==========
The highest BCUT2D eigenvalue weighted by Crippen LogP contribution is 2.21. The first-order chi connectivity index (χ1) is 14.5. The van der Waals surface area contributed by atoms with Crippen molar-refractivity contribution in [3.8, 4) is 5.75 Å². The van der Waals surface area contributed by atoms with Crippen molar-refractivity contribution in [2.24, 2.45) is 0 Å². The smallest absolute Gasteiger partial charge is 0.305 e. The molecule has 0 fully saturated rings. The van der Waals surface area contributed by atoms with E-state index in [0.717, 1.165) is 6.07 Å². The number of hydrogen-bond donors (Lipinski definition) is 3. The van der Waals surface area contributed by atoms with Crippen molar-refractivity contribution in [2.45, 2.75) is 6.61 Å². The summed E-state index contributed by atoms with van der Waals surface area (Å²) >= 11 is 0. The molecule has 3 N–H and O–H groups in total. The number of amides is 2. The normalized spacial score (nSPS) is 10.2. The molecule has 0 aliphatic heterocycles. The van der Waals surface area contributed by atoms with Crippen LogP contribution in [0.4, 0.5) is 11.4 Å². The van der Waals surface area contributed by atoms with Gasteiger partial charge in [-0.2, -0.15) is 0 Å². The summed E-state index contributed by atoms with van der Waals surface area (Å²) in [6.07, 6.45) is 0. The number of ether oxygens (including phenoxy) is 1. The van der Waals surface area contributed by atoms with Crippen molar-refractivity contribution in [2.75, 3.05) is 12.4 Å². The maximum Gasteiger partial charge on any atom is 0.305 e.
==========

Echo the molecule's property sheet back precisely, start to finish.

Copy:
The highest BCUT2D eigenvalue weighted by Crippen LogP contribution is 2.21. The first-order chi connectivity index (χ1) is 14.5. The van der Waals surface area contributed by atoms with Crippen molar-refractivity contribution in [3.8, 4) is 5.75 Å². The van der Waals surface area contributed by atoms with Crippen molar-refractivity contribution in [2.24, 2.45) is 0 Å². The smallest absolute Gasteiger partial charge is 0.305 e. The molecule has 0 fully saturated rings. The van der Waals surface area contributed by atoms with E-state index in [0.717, 1.165) is 6.07 Å². The number of hydrogen-bond donors (Lipinski definition) is 3. The van der Waals surface area contributed by atoms with Crippen molar-refractivity contribution in [2.45, 2.75) is 6.61 Å². The summed E-state index contributed by atoms with van der Waals surface area (Å²) >= 11 is 0. The molecule has 3 N–H and O–H groups in total. The number of amides is 2. The normalized spacial score (nSPS) is 10.2. The molecule has 0 aliphatic heterocycles. The van der Waals surface area contributed by atoms with Crippen LogP contribution in [0.4, 0.5) is 11.4 Å². The van der Waals surface area contributed by atoms with Gasteiger partial charge in [-0.2, -0.15) is 0 Å². The summed E-state index contributed by atoms with van der Waals surface area (Å²) in [6.07, 6.45) is 0. The number of ether oxygens (including phenoxy) is 1. The van der Waals surface area contributed by atoms with Crippen molar-refractivity contribution in [2.75, 3.05) is 12.4 Å². The maximum Gasteiger partial charge on any atom is 0.305 e.